Breast cancer: debate on the generalisation of genetic screening



On 3 September 2014, the scientific journal JAMA - Journal of the American Medical Association – published the results of a study carried out between 1998 and 2011 involving 189,734 women living in California and diagnosed with breast cancer. Globally, whether these women had undergone standard treatments, namely surgical removal of the tumour, which may or may not have been followed by radiotherapy, or a double mastectomy, the study showed the same life expectancy. 

 

This study is the first to attempt "a comparison of survival rates following the three main surgical procedures carried out to treat the disease," explained journalist Jean-Yves Nau in his blog: double mastectomy (removal of both breasts), single mastectomy (focusing only on the diseased breast) or ablation of cancer tissues followed by radiotherapy. The main question to which scientists have endeavoured to reply is: "why are more and more women opting for breast removal"?

 

Amongst the women who participated in the study, "55 % had a breast tumour removed followed by radiotherapy, 38.8 % underwent unilateral mastectomy and 6.2 % a double mastectomy for curative and preventive purposes". The scientists also state that "in 2011, 12 % of patients (compared to 2 % in 1998) suffering from breast cancer chose to undergo a double mastectomy".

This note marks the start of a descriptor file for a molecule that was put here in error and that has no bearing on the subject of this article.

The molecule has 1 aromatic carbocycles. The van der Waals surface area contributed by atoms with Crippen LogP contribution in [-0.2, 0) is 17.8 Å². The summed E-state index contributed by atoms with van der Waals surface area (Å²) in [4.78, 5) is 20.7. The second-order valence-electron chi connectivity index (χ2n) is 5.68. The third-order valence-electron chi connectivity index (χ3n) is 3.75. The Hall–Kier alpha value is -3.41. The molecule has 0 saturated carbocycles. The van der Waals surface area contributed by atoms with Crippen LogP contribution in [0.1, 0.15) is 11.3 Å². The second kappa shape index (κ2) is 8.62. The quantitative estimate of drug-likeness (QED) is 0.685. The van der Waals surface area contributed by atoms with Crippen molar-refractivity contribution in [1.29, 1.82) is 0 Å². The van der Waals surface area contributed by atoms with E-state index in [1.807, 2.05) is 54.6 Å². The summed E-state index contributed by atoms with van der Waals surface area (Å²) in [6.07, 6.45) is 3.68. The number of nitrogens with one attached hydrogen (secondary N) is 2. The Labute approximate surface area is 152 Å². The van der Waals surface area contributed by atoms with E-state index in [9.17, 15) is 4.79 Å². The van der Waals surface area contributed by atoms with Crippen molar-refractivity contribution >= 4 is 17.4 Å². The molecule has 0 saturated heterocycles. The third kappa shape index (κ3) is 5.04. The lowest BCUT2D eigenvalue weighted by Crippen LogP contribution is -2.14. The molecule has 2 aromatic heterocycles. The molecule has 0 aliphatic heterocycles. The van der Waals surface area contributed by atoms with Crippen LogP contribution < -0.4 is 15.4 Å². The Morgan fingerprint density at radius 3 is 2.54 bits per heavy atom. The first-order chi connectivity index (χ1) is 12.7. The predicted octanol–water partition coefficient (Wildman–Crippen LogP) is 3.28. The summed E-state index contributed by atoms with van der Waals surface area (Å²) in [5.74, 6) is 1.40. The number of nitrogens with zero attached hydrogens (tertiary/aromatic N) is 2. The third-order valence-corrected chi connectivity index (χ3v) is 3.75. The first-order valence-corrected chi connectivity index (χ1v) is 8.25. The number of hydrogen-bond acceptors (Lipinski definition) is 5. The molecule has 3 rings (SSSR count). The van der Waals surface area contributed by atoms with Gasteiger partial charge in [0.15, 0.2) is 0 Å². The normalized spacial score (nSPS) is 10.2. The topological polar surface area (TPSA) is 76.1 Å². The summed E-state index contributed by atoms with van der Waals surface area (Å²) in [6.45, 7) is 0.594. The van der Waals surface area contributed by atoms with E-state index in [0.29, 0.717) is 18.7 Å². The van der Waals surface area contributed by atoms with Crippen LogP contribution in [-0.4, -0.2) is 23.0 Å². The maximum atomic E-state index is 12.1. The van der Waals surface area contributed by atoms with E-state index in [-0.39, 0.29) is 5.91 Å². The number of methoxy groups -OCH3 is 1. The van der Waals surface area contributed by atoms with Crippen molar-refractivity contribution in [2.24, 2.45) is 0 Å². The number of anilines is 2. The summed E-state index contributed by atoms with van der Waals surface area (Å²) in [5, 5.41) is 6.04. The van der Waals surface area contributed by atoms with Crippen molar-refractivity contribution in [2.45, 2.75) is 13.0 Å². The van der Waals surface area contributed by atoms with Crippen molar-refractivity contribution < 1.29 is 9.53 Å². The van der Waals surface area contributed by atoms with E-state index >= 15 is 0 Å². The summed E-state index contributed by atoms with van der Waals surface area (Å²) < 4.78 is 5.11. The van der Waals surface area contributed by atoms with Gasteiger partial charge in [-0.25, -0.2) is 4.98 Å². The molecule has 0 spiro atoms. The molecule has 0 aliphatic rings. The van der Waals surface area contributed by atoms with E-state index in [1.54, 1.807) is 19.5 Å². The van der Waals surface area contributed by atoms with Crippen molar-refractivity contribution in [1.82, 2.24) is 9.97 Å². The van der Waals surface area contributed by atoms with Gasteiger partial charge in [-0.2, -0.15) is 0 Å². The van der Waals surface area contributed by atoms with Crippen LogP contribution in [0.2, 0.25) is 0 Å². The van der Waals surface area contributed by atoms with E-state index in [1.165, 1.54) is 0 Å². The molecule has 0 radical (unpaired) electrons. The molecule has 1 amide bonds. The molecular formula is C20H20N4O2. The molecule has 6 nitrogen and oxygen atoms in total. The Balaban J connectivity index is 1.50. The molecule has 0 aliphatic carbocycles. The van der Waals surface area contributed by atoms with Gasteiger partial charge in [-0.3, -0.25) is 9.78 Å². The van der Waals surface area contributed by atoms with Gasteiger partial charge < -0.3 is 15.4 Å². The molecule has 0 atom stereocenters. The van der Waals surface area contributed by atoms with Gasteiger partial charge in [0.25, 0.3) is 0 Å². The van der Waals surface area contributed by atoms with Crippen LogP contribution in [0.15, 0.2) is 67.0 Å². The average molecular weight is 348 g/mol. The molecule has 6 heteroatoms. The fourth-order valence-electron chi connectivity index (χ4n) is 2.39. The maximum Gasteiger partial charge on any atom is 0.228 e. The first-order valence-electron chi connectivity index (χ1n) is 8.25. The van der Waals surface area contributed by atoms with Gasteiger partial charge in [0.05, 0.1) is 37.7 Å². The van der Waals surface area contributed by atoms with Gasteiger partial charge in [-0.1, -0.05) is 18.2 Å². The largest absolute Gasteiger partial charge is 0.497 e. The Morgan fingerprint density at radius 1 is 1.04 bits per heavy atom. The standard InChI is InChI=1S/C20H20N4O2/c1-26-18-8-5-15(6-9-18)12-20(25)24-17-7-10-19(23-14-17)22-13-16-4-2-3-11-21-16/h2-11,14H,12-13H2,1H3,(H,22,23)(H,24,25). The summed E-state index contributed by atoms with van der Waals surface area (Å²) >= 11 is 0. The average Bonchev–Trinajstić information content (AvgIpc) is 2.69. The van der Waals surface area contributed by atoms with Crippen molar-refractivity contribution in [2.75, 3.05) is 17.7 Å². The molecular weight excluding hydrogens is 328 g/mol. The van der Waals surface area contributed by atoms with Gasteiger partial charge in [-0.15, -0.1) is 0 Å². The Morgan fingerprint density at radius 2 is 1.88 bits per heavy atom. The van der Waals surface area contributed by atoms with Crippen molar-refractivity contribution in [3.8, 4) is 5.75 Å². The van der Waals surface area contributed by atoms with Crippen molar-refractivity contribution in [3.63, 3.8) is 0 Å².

With this study, explained Dr. Jurian, from Stanford University, where the study originated, "we can now tell that a patient with breast cancer and undergoing a double mastectomy will not have a better chance of survival than someone whose tumour is removed and who is subsequently given radiotherapy" – this constitutes a "warning" explained Jean-Yves Nau. 

 

In another article just published in JAMA, geneticist Mary-Claire King, recently awarded the Lasker Prize (Gènéthique press review on September 9th, 2014), recommended generalising genetic screening tests for BRCA1 and 2 gene mutations, which indicate a predisposition to breast and ovarian cancers. 

 

Whilst geneticist Mary-Claire King appears convinced of the efficacy of this kind of test, other scientists are not. In fact, according to journalist, J-Y Nau, "many American experts believe that additional stringent studies are required before any conclusion can be drawn". Scientists who "also emphasise the major economic impact of such an undertaking on the country [namely, the United States] where genetic screening (and its possible surgical sequelae) is (are) not covered by hospitals and institutions". 


Sources: 

Blog de Jean-Yves Nau 3/09/2014 - 09/09/2014